Measurement of Halstead Metrics with Testwell CMT++ and CMTJava (Complexity Measures Tool)
1 Purpose and OriginHalstead complexity metrics were developed by the late Maurice Halstead as a means of determining a quantitative measure of complexity directly from the operators and operands in the module to measure a program module's complexity directly from source code.
Among the earliest software metrics, they are strong indicators of code complexity.
Because they are applied to code, they are most often used as a maintenance metric. There is evidence that Halstead measures are also useful during development, to assess code quality in computationally-dense applications.
Because maintainability should be a concern during development, the Halstead measures should be considered for use during code development to follow complexity trends.
Halstead measures were introduced in 1977 and have been used and experimented with extensively since that time. They are one of the oldest measures of program complexity.
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The number of unique operators and operands (n1 and n2) as well as the total number of operators and operands (N1 and N2) are calculated by collecting the frequencies of each operator and operand token of the source program.
Other Halstead measures are derived from these four quantities with certain fixed formulas as described later.
The classificaton rules of CMT++ are determined so that frequent language constructs give intuitively sensible operator and operand counts.
2.1 OperandsTokens of the following categories are all counted as operants by CMT++:
2.2 OperatorsTokens of the following categories are all counted as operators by CMT++ preprocessor directives (however, the tokens asm and this are counted as operands) :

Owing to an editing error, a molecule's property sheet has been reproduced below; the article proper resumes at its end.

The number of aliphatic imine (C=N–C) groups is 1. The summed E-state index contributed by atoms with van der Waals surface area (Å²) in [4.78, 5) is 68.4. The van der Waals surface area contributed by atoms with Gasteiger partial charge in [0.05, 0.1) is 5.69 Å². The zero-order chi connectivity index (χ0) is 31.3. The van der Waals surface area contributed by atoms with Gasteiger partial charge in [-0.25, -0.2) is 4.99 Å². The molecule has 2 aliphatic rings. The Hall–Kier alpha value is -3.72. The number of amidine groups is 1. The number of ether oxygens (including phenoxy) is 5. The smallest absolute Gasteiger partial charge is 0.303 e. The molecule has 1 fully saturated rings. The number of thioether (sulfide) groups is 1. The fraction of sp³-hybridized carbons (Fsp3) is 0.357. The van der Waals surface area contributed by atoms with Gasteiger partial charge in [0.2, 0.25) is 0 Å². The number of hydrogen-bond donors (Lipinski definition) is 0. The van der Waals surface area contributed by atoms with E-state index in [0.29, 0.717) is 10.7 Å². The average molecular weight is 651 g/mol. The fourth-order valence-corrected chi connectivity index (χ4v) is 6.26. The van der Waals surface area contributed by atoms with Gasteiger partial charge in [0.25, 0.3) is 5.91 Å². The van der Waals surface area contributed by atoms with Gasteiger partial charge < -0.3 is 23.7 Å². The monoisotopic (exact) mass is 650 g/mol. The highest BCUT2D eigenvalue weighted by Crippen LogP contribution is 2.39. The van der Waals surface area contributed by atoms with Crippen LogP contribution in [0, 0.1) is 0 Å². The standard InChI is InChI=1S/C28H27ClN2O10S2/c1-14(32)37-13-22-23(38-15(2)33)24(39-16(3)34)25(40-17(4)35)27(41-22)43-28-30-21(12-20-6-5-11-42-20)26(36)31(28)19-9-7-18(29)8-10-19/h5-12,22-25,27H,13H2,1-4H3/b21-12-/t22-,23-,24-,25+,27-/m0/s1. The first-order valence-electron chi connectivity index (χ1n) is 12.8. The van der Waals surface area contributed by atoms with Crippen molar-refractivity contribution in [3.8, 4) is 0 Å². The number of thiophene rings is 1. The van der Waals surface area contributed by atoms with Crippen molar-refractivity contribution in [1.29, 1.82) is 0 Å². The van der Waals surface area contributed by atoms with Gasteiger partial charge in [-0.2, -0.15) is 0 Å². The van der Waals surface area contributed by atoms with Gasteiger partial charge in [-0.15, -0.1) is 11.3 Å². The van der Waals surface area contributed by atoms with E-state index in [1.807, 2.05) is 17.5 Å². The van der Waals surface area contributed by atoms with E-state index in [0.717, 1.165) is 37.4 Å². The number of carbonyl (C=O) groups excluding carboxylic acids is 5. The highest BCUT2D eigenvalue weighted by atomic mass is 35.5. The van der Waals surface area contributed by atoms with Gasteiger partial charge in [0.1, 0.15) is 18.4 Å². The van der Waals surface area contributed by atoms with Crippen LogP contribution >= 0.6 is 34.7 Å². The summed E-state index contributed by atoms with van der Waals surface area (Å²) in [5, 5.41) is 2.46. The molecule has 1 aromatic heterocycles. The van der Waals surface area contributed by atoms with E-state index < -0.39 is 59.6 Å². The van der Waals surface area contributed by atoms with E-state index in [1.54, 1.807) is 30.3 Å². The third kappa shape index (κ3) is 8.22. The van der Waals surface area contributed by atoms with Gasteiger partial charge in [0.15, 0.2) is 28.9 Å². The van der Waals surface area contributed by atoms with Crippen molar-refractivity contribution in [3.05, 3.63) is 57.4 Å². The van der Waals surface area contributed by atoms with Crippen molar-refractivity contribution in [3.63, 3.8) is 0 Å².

The following control structures case ...: for (...) if (...) seitch (...) while for (...) and catch (...) are treated in a special way.
All other Halstead's measures are derived from these four quantities using the following set of formulas. operators and operands in the program:
N = N1 + N2operators and operands:
n = n1 + n2program length times the 2-base logarithm of the vocabulary size (n) :
V = N * log2(n)
Halstead's volume (V) describes the size of the implementation of an algorithm. The computation of V is based on the number of operations performed and operands handled in the algorithm. Therefore V is less sensitive to code layout than the lines-of-code measures.
The volume of a function should be at least 20 and at most 1000. The volume of a parameterless one-line function that is not empty; is about 20. A volume greater than 1000 tells that the function probably does too many things.
The volume of a file should be at least 100 and at most 8000. These limits are based on volumes measured for files whose LOCpro and v(G) are near their recommended limits. The limits of volume can be used for double-checking.number of unique operators in the program.
D is also proportional to the ration between the total number of operands and the number of unique operands (i.e. if the same operands are used many times in the program, it is more prone to errors).
D = ( n1 / 2 ) * ( N2 / n2 )error proneness of the program.
I.e. a low level program is more prone to errors than a high level program.
L = 1 / Dvolume and to the difficulty level of the program.
E = V * Deffort. Empirical experiments can be used for calibrating this quantity.
Halstead has found that dividing the effort by 18 give an approximation for the time in seconds.
T = E / 18
Halstead gives the following formula for B:
B = ( E ** (2/3) ) / 3000 ** stands for "to the exponent"
Halstead's delivered bugs (B) is an estimate for the number of errors in the implementation.
When dynamic testing is concerned, the most important Halstead metric is the number of delivered bugs. The number of delivered bugs approximates the number of errors in a module. As a goal at least that many errors should be found from the module in its testing.
4 Other "CMT"-metrics mentionned in this document
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last updated: 05.06.2010
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